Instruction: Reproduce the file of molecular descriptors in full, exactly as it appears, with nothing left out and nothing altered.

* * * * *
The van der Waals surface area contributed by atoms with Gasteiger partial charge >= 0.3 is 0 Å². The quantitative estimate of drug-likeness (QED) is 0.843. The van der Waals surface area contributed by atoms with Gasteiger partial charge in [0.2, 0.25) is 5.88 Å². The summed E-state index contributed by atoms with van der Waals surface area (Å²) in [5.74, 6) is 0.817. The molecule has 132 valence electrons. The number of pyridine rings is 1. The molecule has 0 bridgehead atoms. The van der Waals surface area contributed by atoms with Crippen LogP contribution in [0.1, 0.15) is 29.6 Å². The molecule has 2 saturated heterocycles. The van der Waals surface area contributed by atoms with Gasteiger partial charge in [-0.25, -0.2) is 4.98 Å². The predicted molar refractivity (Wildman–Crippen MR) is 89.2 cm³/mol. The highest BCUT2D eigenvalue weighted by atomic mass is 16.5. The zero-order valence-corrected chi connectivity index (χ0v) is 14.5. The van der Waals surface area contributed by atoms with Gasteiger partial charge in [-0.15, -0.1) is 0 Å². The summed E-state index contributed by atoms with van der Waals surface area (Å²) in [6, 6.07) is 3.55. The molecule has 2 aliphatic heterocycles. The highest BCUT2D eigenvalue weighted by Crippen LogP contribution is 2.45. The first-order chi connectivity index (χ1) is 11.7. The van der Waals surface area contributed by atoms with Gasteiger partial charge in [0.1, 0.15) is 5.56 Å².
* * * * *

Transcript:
The van der Waals surface area contributed by atoms with Gasteiger partial charge >= 0.3 is 0 Å². The quantitative estimate of drug-likeness (QED) is 0.843. The van der Waals surface area contributed by atoms with Gasteiger partial charge in [0.2, 0.25) is 5.88 Å². The summed E-state index contributed by atoms with van der Waals surface area (Å²) in [5.74, 6) is 0.817. The molecule has 132 valence electrons. The number of pyridine rings is 1. The molecule has 0 bridgehead atoms. The van der Waals surface area contributed by atoms with Crippen LogP contribution in [0.1, 0.15) is 29.6 Å². The molecule has 2 saturated heterocycles. The van der Waals surface area contributed by atoms with Gasteiger partial charge in [-0.25, -0.2) is 4.98 Å². The predicted molar refractivity (Wildman–Crippen MR) is 89.2 cm³/mol. The highest BCUT2D eigenvalue weighted by atomic mass is 16.5. The zero-order valence-corrected chi connectivity index (χ0v) is 14.5. The van der Waals surface area contributed by atoms with Gasteiger partial charge in [-0.15, -0.1) is 0 Å². The summed E-state index contributed by atoms with van der Waals surface area (Å²) in [6, 6.07) is 3.55. The molecule has 2 aliphatic heterocycles. The highest BCUT2D eigenvalue weighted by Crippen LogP contribution is 2.45. The first-order chi connectivity index (χ1) is 11.7. The van der Waals surface area contributed by atoms with Gasteiger partial charge in [0.1, 0.15) is 5.56 Å².